- “I rank Hamlet #1 because of the central theme that I enjoy being explored. I think the idea of action/inaction and to be or not to be is what the world runs on. It is the difference between what we value in the world and what we see vs what never goes seen. I also think that it is an interesting exploration of how thoughts can be paralyzing in most cases.”
- “I picked Hamlet because it was very thought provoking and at some points spoke with me deeply.”
- “The metamorphosis because although it wasn't long, it was jam packed and the discussions we had after reading the novel were very interesting and provoked more questions.”
- “Hamlet, because Shakespeare Duh”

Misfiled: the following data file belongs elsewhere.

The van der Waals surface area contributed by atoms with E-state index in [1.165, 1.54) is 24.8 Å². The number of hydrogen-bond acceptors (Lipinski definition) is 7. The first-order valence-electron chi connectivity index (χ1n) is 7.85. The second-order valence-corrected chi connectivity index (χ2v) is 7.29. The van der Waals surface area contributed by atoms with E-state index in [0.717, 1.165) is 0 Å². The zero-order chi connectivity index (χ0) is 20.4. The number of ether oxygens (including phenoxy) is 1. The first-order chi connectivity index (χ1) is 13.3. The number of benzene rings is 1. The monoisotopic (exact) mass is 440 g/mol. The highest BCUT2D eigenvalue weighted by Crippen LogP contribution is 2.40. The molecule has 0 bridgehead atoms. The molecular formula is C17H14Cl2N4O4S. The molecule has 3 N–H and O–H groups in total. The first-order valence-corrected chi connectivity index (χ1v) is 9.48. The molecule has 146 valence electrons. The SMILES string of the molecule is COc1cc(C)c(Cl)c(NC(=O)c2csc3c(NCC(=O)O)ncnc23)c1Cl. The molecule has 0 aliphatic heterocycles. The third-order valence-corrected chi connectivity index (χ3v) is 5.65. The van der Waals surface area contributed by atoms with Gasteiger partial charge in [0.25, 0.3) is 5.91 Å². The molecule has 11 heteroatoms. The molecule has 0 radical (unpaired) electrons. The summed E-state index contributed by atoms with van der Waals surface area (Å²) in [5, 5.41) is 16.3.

- “I don't know why but I really liked the demonstration of capitalism within the novel. I think at the time my family was going through financial issues and I related a lot to the book.”
- “I ranked Hamlet as number 1 because I found the play, assignments, and lectures to be entertaining.”
- “Hamlet is Shakespeare's best play. Its exploration of death, uncertainty, hierarchical imposition (at least, it was implied) was amazing and very interesting to dissect and analyze. His plays may be shrouded in early modern English, but it is substantive and timeless.”
And, of course, I asked the students to explain why their #7 was #7. Why was Oscar Wao, the book I assumed would be the collective favorite, the collective least favorite? Here are some responses:
- “I ranked The Brief Wondrous Life of Oscar Wao by Junot Diaz as #7 because I feel like we didn’t have enough time to really study and appreciate it.”